Book Project

Arkadiusz Radwan                                                               Table of Contents
New York, 6 October 2004

Europe got bigger! On this pleasant evening of April 30, we were given the historic chance to celebrate the most spectacular EU-Enlargement ever. On this occasion it seems appropriate for us - legal scholars and law practitioners alike, to acknowledge this momentous event in a truly academic manner, i.e. by editing and publishing a Festschrift. Though important, the memorial character of the Festschrift must not overshadow its strongly utilitarian nature. After almost two decades of impasse on the development of the European Company Law, a new impetus has appeared. There are three main factors that account for this new dynamic:

  • Factor I: the European Court of Justice's decisions in Cases Centros (C-212/97), Überseering (C-280/00) and Inspire Art (C-167/01) paving the way towards competition for corporate charters;
  • Factor II: The European Commission's "Plan to Move Forward", [COM (2003) 284 final], and subsequent consultation launched in the follow-up to the works of the High Level Group of Company Law Experts and the preceding SLIM-Working Group;
  • Factor III: The Enlargement of the European Union resulting in the broadening of the European company law landscape by adding ten new jurisdictions to the map of Corporate Europe.
The last factor shall be the main focus of our book project.

In fact, the enlargement of the European Union constitutes a different kind of development from the two other abovementioned factors. Enlargement inevitably will have an impact on both further competition (Factor I) and harmonisation (Factor II) in European Company Law. EU-Enlargement has changed the European Company Law Geography. However, by now it is quite unclear what the new Geography is like. Company lawmaking in Europe, like any European lawmaking, is an art of finding compromises international coalitions of interests. Therefore it is crucial to see who is likely to share the same views on different legal questions, and thus to recognize what alliances are possible on the European level. With this book we would like to fill in some missing pieces of the puzzle that is the New Map of Corporate Europe.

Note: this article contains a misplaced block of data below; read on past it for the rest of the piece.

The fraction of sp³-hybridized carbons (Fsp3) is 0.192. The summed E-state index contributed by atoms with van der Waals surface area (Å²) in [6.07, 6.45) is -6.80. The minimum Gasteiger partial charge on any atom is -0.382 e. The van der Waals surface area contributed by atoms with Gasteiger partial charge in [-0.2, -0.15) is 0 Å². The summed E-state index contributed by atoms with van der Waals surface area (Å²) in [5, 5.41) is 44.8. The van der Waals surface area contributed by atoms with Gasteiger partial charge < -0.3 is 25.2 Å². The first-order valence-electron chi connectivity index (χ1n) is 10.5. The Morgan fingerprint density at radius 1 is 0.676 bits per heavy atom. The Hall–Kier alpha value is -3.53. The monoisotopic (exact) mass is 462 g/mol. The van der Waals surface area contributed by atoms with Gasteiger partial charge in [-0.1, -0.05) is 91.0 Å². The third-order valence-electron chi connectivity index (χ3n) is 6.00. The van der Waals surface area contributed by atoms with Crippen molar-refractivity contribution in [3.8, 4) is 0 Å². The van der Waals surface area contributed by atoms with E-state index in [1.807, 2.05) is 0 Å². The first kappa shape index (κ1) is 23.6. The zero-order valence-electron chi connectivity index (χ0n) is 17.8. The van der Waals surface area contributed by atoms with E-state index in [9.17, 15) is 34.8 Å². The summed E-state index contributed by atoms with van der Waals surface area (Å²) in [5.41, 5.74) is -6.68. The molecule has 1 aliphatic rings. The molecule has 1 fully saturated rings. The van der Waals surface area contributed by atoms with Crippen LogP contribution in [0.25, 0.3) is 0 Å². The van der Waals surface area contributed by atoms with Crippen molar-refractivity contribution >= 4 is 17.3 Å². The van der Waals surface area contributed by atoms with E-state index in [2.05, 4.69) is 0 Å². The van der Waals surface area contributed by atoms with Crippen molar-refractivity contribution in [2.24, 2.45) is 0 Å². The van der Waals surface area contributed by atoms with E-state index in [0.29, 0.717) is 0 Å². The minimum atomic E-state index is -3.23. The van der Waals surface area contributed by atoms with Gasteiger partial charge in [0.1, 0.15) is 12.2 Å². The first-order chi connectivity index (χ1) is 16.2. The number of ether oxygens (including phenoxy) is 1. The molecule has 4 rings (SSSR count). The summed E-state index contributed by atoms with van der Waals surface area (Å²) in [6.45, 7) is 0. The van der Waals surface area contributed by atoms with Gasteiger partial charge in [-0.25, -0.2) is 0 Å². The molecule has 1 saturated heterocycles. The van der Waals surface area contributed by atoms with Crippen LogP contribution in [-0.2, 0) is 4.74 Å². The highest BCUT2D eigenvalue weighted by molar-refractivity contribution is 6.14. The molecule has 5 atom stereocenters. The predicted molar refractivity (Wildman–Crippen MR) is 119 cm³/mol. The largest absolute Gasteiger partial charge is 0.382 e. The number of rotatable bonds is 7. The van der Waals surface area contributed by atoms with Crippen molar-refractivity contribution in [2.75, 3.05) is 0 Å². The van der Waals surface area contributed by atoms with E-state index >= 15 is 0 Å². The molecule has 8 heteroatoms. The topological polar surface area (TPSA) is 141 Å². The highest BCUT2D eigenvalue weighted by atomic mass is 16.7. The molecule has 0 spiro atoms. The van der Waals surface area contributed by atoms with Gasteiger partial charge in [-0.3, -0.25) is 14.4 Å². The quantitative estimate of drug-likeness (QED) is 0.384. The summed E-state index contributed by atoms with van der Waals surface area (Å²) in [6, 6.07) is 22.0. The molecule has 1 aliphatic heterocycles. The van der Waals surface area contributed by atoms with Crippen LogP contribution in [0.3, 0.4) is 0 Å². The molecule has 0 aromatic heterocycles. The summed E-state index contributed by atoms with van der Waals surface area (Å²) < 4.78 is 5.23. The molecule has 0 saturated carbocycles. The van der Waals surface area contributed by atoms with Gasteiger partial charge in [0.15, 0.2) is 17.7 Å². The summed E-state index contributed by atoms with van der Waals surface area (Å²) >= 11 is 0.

In regards to the market for corporate charters, for an efficient regulatory competition, there is a need for transparency with respect to the competing "products", i.e. national systems of company law. The proposed book aims at providing insight into all relevant factors that must be taken into account, while comparing different national company law systems. The central and most controversial problems will be discussed both from a theoretical and practical point of view, including extensive empirical evidence.

But most of all the book shall have a strong practical slant, not merely emphasizing foreign and European influence, but focusing mainly on domestic law and practice.

It is a common knowledge that all New Member States and short-listed Membership Candidates have attracted significant foreign investments, ever since the beginning of the transition period in 1989/90. This trend not only continues, but expands since the Enlargement of the European Union in May 2004, which accounts for the dismantling of many existing legal and psychological barriers. However, there still remain significant differences in company laws among particular Member States, which is due to fragmentary, rather than comprehensive, European harmonisation in the field of company law.

It is true that while setting up a subsidiary or opening a branch in Central and Eastern Europe, it is usually the local law firm from the respective target country that is hired or consulted. Nevertheless, there is one question that has to be asked before hiring a foreign law firm, namely, which country to choose for the investment. This is dependent on numerous factors, one of them being the system of company law, including especially worker codetermination, liability regime, the system of corporate governance, formalities of formation, costs and duration of the set-up process, capital requirements, squeeze-out and sell-out rights, and regulation of company migration, to name only the most important ones. All these questions have gained in significance since the abovementioned charter-shopping friendly ECJ-Rulings.

But lawyers from Central and Eastern Europe are likely to be quite interested in the topics covered in our book as well. English has long been the working language in the majority of cross-border transactions. So even for Polish, Czech, Hungarian or Bulgarian lawyers it would avail them to have a comprehensive study of their own legal system written in English. It will help them to explain legal issues and communicate with their foreign clients.

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